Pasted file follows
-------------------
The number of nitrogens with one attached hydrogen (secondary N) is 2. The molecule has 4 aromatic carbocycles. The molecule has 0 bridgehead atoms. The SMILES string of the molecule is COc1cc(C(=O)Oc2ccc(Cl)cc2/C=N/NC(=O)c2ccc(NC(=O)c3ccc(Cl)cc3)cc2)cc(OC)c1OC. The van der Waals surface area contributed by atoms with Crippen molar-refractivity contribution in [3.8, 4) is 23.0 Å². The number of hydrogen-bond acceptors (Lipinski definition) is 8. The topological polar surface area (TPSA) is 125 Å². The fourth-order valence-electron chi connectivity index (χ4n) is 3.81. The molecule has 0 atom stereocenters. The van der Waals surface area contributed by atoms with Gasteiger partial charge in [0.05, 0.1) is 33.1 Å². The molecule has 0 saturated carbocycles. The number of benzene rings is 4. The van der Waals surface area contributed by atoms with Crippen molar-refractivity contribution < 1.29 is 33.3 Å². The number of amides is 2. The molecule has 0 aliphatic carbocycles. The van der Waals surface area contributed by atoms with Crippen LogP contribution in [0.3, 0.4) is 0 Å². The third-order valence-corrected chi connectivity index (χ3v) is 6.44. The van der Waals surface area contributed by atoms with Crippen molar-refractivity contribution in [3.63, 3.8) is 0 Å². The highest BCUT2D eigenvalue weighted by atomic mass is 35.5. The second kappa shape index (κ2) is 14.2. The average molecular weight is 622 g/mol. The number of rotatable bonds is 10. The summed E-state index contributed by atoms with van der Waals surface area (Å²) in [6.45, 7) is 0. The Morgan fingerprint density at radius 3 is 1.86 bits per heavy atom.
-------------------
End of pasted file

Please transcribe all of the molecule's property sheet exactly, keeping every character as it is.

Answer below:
The number of nitrogens with one attached hydrogen (secondary N) is 2. The molecule has 4 aromatic carbocycles. The molecule has 0 bridgehead atoms. The SMILES string of the molecule is COc1cc(C(=O)Oc2ccc(Cl)cc2/C=N/NC(=O)c2ccc(NC(=O)c3ccc(Cl)cc3)cc2)cc(OC)c1OC. The van der Waals surface area contributed by atoms with Crippen molar-refractivity contribution in [3.8, 4) is 23.0 Å². The number of hydrogen-bond acceptors (Lipinski definition) is 8. The topological polar surface area (TPSA) is 125 Å². The fourth-order valence-electron chi connectivity index (χ4n) is 3.81. The molecule has 0 atom stereocenters. The van der Waals surface area contributed by atoms with Gasteiger partial charge in [0.05, 0.1) is 33.1 Å². The molecule has 0 saturated carbocycles. The number of benzene rings is 4. The van der Waals surface area contributed by atoms with Crippen molar-refractivity contribution < 1.29 is 33.3 Å². The number of amides is 2. The molecule has 0 aliphatic carbocycles. The van der Waals surface area contributed by atoms with Crippen LogP contribution in [0.3, 0.4) is 0 Å². The third-order valence-corrected chi connectivity index (χ3v) is 6.44. The van der Waals surface area contributed by atoms with Crippen molar-refractivity contribution in [3.63, 3.8) is 0 Å². The highest BCUT2D eigenvalue weighted by atomic mass is 35.5. The second kappa shape index (κ2) is 14.2. The average molecular weight is 622 g/mol. The number of rotatable bonds is 10. The summed E-state index contributed by atoms with van der Waals surface area (Å²) in [6.45, 7) is 0. The Morgan fingerprint density at radius 3 is 1.86 bits per heavy atom.